Estate Planning Family Law Legal Topics

Taking the Guesswork Out of Community Property for Washington Domestic Partners in California

Washington recently became the seventh state (after Connecticut, Iowa, Massachusetts, New York, New Hampshire, and Vermont) along with the District of Columbia to allow same-sex marriage. If the law stands, Washington will be the first state with community property (other than California) to allow same-sex marriage.

The earliest same-sex couples in Washington will be able to get marriage licenses will be June 7, 2012, giving opponents a chance to qualify a referendum for the ballot to overturn the law. If the law stands, same-sex registered domestic partnerships that are not dissolved by June 30, 2014, would be converted to marriages.

In the meantime, Washington domestic partners already may have community property in California under the definition in Prob C §28. Community property generally applies to Washington and California registered domestic partners, and a Washington domestic partnership probably would be recognized as a legal union substantially equivalent to a California domestic partnership under Fam C §299.2.

The Washington marriage law would remove the guesswork from that analysis. Family Code §308(c) generally provides that same-sex couples who marry in another jurisdiction have the same rights and responsibilities as California registered domestic partners. This means that community property rights will arise automatically for same-sex couples who legally marry and acquire community property in Washington and then move to California.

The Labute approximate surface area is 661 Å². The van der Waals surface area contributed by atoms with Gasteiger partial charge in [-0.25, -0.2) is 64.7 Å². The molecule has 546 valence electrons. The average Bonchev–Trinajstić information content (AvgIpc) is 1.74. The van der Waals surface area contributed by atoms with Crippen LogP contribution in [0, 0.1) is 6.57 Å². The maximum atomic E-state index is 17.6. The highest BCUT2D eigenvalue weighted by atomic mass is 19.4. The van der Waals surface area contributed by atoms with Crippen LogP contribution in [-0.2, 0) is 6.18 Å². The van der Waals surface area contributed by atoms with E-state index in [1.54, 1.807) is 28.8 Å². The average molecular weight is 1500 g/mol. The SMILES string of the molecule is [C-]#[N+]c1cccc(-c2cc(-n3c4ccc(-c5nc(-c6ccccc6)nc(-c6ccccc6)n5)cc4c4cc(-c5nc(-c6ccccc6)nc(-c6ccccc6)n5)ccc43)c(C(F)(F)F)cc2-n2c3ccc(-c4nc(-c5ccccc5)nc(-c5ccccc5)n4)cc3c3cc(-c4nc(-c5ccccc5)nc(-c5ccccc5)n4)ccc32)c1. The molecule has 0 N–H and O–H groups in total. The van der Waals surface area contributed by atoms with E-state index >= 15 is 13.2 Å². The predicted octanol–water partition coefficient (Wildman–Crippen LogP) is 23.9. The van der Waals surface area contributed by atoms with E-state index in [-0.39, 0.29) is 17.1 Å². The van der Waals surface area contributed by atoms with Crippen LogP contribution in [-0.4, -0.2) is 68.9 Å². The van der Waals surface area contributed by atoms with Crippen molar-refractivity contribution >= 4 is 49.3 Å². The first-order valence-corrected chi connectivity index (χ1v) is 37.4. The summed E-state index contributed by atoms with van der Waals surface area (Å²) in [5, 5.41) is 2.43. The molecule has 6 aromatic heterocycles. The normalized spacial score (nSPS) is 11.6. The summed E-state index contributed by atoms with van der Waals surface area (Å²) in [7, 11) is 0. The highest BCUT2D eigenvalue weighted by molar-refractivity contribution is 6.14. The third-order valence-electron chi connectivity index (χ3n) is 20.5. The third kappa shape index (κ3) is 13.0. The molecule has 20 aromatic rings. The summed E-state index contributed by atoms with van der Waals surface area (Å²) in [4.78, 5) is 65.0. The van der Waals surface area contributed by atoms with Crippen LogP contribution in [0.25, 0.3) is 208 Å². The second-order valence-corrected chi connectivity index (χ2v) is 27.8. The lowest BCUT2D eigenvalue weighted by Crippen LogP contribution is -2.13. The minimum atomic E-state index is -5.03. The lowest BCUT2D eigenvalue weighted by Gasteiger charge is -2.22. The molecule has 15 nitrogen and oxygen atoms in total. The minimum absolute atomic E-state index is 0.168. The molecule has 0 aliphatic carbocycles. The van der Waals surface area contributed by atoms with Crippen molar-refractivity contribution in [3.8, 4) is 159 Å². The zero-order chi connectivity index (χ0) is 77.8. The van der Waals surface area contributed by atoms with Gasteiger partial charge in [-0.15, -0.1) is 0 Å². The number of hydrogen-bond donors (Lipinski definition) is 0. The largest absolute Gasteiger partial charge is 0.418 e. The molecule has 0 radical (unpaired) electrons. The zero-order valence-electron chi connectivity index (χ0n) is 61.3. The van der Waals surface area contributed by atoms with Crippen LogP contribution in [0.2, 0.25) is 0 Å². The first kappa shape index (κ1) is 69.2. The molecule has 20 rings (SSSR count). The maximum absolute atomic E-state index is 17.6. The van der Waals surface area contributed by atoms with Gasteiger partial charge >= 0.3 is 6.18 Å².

Same-sex couples in domestic partnerships or civil unions in Hawaii, Illinois, New Jersey, Nevada, and Oregon, and married couples in other jurisdictions that currently allow same-sex marriage, already may have quasi-community property on death or dissolution under Prob C §66.

Same-sex domestic partners from Colorado, Maine, and Wisconsin (which also has a form of community property) are less likely to have quasi-community property because these states give fewer rights to domestic partners.

For all the latest developments on same-sex marriage and domestic partnership, see the April 2012 update of California Estate Planning, chapter 4.  For everything you need to know about registered domestic partnerships in California, turn to CEB’s award-winning book California Domestic Partnerships.

© The Regents of the University of California, 2012. Unauthorized use and/or duplication of this material without express and written permission from this blog’s author and/or owner is strictly prohibited.

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